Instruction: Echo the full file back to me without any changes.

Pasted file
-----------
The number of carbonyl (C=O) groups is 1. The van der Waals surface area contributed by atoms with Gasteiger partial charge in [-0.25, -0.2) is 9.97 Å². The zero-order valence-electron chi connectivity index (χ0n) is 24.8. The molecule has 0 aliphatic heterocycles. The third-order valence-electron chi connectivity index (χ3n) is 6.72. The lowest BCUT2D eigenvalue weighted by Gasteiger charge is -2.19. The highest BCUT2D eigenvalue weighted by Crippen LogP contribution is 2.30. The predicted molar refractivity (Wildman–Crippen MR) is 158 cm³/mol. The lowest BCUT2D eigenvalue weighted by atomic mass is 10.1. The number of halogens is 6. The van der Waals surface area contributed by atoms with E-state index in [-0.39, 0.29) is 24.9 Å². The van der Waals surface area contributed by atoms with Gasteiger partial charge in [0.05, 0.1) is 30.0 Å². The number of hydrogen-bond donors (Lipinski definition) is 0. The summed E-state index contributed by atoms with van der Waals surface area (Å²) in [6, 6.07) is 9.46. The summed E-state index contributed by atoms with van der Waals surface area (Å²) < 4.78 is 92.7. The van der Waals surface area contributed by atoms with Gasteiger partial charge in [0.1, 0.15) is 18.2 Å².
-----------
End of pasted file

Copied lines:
The number of carbonyl (C=O) groups is 1. The van der Waals surface area contributed by atoms with Gasteiger partial charge in [-0.25, -0.2) is 9.97 Å². The zero-order valence-electron chi connectivity index (χ0n) is 24.8. The molecule has 0 aliphatic heterocycles. The third-order valence-electron chi connectivity index (χ3n) is 6.72. The lowest BCUT2D eigenvalue weighted by Gasteiger charge is -2.19. The highest BCUT2D eigenvalue weighted by Crippen LogP contribution is 2.30. The predicted molar refractivity (Wildman–Crippen MR) is 158 cm³/mol. The lowest BCUT2D eigenvalue weighted by atomic mass is 10.1. The number of halogens is 6. The van der Waals surface area contributed by atoms with E-state index in [-0.39, 0.29) is 24.9 Å². The van der Waals surface area contributed by atoms with Gasteiger partial charge in [0.05, 0.1) is 30.0 Å². The number of hydrogen-bond donors (Lipinski definition) is 0. The summed E-state index contributed by atoms with van der Waals surface area (Å²) in [6, 6.07) is 9.46. The summed E-state index contributed by atoms with van der Waals surface area (Å²) < 4.78 is 92.7. The van der Waals surface area contributed by atoms with Gasteiger partial charge in [0.1, 0.15) is 18.2 Å².